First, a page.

FREE PRINTABLE: LOW CARB & KETO FOOD LISTGET IT NOW
This post may contain affiliate links, which help keep this content free. (Full disclosure)
- What Are Protein Donuts Made Of?
- Why You’ll Love This Protein Donuts Recipe
- Protein Donuts Ingredients
- How To Make Protein Donuts
- Frequently Asked Questions
- Protein Donut Variations
- Storage Instructions
- More High Protein Chocolate Recipes
- Tools To Make Chocolate Protein Donuts
- Healthy Protein Donuts Recipe (Double Chocolate)
This post is sponsored by ChocZero. All opinions are my own and I only share products I personally love. Thanks for supporting the brands that make this site possible!
My protein waffles were such a hit recently, I thought it would be fun to make another treat with protein powder. Time to make dessert do more for you, with this protein donut recipe! These protein packed donuts are not only filled with rich, chocolaty flavor, they’ll also keep you full for hours with a whopping 6 grams of protein.
If you’re making delicious treats and want to keep them healthy, you need the right ingredients — especially when it comes to chocolate. That’s why I only use ChocZero Chocolate Chips for glazing these healthy protein donuts. With no sugar, sugar alcohols, gluten, or GMOs, they’re the perfect choice for the conscious chocolate lover… and they taste just like the real deal!
(Use code WHOLESOMEYUM for 10% off!)
What Are Protein Donuts Made Of?
Protein donuts are a healthier take on traditional homemade donuts. They usually swap all purpose flour for a gluten-free alternative and incorporate higher-protein ingredients like vanilla protein powder, Greek yogurt, or peanut butter.
These healthy protein donuts follow the same trend, and get their protein from egg whites, almond flour, and unflavored whey protein powder. They’re a great way to make a healthy dessert, breakfast, or snack more filling!
Why You’ll Love This Protein Donuts Recipe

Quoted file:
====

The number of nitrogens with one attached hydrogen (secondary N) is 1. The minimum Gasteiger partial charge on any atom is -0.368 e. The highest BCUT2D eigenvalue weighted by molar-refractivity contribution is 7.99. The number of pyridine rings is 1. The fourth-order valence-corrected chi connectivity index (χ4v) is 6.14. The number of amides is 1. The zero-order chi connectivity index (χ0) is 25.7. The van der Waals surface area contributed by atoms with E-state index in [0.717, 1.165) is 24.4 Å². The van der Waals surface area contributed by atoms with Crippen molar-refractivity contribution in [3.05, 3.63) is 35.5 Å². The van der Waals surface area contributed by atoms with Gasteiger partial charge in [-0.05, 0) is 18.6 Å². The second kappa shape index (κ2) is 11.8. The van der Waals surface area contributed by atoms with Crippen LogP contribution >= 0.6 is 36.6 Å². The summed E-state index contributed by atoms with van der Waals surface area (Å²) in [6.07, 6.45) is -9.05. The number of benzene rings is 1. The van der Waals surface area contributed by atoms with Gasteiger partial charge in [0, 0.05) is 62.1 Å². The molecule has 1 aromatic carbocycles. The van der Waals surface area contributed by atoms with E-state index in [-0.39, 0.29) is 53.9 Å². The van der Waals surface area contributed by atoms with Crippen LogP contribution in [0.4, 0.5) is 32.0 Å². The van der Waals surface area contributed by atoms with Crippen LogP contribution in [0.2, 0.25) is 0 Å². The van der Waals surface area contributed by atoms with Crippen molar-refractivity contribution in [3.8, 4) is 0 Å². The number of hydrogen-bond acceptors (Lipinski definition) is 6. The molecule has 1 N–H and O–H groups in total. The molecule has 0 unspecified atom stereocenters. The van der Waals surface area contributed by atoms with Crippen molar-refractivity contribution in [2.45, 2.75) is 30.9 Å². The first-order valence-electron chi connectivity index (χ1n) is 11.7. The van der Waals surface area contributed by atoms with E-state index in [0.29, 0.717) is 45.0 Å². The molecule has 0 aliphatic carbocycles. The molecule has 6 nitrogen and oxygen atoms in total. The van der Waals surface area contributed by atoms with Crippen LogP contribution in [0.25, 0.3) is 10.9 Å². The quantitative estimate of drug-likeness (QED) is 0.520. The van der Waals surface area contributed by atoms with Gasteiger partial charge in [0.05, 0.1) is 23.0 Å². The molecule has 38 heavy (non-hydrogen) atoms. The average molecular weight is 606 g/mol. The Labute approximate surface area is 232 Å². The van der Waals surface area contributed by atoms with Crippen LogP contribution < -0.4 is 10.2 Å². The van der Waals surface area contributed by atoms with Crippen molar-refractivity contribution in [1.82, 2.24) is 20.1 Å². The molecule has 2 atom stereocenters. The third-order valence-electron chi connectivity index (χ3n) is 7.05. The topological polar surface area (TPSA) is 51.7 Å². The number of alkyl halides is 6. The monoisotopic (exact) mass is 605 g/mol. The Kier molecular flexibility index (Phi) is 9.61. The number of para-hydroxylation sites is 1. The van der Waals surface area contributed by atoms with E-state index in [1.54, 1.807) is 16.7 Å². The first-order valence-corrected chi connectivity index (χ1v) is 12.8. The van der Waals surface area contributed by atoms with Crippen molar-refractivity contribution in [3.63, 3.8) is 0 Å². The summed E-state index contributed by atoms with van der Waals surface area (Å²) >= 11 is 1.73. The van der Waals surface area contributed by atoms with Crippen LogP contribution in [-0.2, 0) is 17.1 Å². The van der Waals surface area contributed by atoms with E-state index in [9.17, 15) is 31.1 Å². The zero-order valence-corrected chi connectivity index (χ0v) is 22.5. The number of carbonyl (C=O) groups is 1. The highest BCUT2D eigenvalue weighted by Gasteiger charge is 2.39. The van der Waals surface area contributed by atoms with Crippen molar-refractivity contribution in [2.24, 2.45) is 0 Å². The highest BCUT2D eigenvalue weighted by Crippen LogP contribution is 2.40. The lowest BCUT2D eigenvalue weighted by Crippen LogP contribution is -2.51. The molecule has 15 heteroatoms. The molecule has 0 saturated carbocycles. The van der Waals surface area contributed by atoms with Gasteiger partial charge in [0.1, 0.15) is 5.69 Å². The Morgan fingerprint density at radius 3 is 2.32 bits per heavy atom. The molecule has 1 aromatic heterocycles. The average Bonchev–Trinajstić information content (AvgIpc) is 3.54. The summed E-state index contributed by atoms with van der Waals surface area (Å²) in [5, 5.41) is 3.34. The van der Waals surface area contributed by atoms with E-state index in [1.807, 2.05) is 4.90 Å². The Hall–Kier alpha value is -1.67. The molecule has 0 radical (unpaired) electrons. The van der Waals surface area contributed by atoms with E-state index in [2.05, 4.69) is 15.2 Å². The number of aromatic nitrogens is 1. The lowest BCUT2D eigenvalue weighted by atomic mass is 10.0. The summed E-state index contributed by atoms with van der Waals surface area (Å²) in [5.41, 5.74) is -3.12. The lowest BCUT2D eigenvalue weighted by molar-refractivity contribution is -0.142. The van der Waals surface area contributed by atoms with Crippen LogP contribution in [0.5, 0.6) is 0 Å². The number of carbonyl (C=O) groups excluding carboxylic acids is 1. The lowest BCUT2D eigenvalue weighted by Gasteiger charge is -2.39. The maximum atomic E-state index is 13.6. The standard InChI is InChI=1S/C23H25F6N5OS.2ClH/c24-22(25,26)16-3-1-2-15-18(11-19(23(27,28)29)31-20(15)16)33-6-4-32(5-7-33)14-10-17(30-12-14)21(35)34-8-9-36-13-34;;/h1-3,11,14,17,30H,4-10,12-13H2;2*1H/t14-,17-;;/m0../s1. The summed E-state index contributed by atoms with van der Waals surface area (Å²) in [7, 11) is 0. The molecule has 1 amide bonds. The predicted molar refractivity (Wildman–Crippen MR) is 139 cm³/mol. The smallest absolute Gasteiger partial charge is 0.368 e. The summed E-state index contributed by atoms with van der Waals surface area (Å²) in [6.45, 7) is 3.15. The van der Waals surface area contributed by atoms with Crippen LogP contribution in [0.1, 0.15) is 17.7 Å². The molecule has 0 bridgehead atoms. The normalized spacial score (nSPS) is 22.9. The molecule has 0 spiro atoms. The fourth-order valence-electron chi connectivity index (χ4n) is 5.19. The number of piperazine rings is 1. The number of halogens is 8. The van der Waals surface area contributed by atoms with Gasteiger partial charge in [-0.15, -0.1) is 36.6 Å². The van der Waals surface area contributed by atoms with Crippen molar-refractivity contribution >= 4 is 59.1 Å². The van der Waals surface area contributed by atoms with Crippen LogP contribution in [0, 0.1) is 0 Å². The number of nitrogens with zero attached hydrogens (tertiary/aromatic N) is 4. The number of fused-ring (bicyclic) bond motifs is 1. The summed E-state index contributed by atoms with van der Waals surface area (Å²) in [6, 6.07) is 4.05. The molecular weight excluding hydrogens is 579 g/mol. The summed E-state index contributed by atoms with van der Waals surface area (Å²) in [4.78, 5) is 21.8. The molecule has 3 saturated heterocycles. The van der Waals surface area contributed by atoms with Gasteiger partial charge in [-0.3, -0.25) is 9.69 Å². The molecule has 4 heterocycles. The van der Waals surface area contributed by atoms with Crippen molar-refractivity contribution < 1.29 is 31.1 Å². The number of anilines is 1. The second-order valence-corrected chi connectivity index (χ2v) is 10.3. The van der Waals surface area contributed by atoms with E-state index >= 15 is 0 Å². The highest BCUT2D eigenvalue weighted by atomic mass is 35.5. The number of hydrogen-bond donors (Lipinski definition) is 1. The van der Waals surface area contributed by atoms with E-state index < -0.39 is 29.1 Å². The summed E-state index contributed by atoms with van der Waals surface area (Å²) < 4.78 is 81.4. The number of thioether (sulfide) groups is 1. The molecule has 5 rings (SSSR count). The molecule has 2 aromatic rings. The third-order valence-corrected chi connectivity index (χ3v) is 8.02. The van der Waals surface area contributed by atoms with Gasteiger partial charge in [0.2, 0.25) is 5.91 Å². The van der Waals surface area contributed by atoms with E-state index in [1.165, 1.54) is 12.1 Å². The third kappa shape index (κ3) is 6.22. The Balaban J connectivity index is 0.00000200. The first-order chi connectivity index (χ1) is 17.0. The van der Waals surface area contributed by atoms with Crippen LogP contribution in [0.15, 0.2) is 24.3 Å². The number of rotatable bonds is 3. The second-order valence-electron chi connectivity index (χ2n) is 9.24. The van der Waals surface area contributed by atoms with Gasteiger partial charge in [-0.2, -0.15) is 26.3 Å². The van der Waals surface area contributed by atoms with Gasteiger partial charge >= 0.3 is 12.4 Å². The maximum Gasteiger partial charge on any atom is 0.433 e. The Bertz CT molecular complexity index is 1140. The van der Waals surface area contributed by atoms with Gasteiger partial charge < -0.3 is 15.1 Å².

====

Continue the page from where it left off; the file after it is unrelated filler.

- Rich, chocolaty flavor
- Texture is a mix of cakey and chewy
- Wholesome, simple ingredients
- Ready in about 30 minutes
- 6 grams of protein per donut
- Free from sugar and gluten
Protein Donuts Ingredients
This section explains how to choose what goes into your protein powder donuts, what each one does in the recipe, and substitution options. For measurements, see the recipe card below.
For the donuts:
- Wholesome Yum Blanched Almond Flour – This one has a fine grind that helps it taste more like real flour — no grit!
- Besti Monk Fruit Allulose Blend – My favorite natural, sugar-free sweetener! Other sweeteners may work, but this one is the best choice — it helps these chocolate donuts stay moist and cakey.
- Whey Protein Powder – The secret to high protein donuts! In gluten-free baking, protein powder also helps baked desserts hold together.
- Cocoa Powder – For double chocolate protein donuts like these, you need cocoa in the batter! Get a high-quality kind if possible.
- Psyllium Husk Powder – Helps the donuts stay soft and chewy, and adds a healthy boost of fiber.
- Baking Powder – A rising agent. Make sure it’s fresh.
- Sea Salt – Balances the sweetness.
- Butter – I use grass-fed, but get any unsalted variety you prefer. Coconut oil should also work.
- Egg Whites – Make sure they are at room temperature. You can use the extra yolks for other recipes, like keto custard or hollandaise sauce.
- Vanilla Extract – Adds richer flavor.
- Boiling Water – Helps the psyllium expand and work properly.
For the glaze:
- ChocZero Sugar-Free Milk Chocolate Chips – I used milk chocolate for my glaze since the donuts themselves are already so rich, but you can also use ChocZero dark chocolate chips instead.
- Coconut Oil – Makes the glaze smoother for dipping.
How To Make Protein Donuts
This section shows how to make glazed protein donuts with step-by-step photos and details about the technique. For full instructions, see the recipe card below.
- Mix dry ingredients. In a mixing bowl, whisk together almond flour, Besti, protein powder, cocoa powder, psyllium, baking powder, and salt. (Using a whisk helps break up any lumps.)
- Add wet ingredients. Stir in butter, egg whites, and vanilla. A smooth, thin dough will form.
- Add boiling water. While beating with a hand mixer, slowly pour in boiling water. Mix completely, then allow the donut batter to sit for five minutes to thicken.
- Transfer. Divide dough into 6 sections, roll into logs, and place into greased donut molds or a donut pan. (You can grease using butter, coconut oil, or your favorite clean-ingredient cooking spray.) Seal into circles.
TIP: If the batter/dough is a little too runny to roll into logs, just spoon batter evenly into the donut pan. The consistency can vary depending on your kitchen temperature, but this protein powder donut recipe will work either way.
- Bake. Bake in the oven until an inserted toothpick comes out nearly clean (a little batter left on the toothpick is okay, as long as it’s not very wet). Cool in the pan for 15 minutes, then run a small silicone spatula along the inner and outer edges, and twist the donuts to release.
- Glaze. In a double boiler, gently melt chocolate chips and coconut oil, then cool slightly. Remove donuts from the pan and dip each donut in glaze, swirling to coat.
- Cool. Let the donuts cool to set the glaze. (You can cool on a cooling rack or any surface, really.)
Frequently Asked Questions
Are protein donuts good for you?